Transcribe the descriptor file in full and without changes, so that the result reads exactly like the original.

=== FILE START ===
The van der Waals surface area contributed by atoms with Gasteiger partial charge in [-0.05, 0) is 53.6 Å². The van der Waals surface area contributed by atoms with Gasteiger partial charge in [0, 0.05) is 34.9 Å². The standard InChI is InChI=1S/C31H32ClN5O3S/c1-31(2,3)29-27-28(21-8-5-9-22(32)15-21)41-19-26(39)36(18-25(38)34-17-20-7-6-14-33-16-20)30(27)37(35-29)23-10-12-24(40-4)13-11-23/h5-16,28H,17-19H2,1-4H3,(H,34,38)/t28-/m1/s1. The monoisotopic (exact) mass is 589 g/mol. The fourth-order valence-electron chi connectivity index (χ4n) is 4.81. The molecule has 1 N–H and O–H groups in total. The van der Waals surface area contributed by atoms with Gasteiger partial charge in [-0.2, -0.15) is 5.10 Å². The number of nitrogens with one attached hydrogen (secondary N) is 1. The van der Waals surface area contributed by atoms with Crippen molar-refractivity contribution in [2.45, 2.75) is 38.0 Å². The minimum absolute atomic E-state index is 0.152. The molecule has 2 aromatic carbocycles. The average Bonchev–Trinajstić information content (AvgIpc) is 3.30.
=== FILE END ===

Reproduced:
The van der Waals surface area contributed by atoms with Gasteiger partial charge in [-0.05, 0) is 53.6 Å². The van der Waals surface area contributed by atoms with Gasteiger partial charge in [0, 0.05) is 34.9 Å². The standard InChI is InChI=1S/C31H32ClN5O3S/c1-31(2,3)29-27-28(21-8-5-9-22(32)15-21)41-19-26(39)36(18-25(38)34-17-20-7-6-14-33-16-20)30(27)37(35-29)23-10-12-24(40-4)13-11-23/h5-16,28H,17-19H2,1-4H3,(H,34,38)/t28-/m1/s1. The monoisotopic (exact) mass is 589 g/mol. The fourth-order valence-electron chi connectivity index (χ4n) is 4.81. The molecule has 1 N–H and O–H groups in total. The van der Waals surface area contributed by atoms with Gasteiger partial charge in [-0.2, -0.15) is 5.10 Å². The number of nitrogens with one attached hydrogen (secondary N) is 1. The van der Waals surface area contributed by atoms with Crippen molar-refractivity contribution in [2.45, 2.75) is 38.0 Å². The minimum absolute atomic E-state index is 0.152. The molecule has 2 aromatic carbocycles. The average Bonchev–Trinajstić information content (AvgIpc) is 3.30.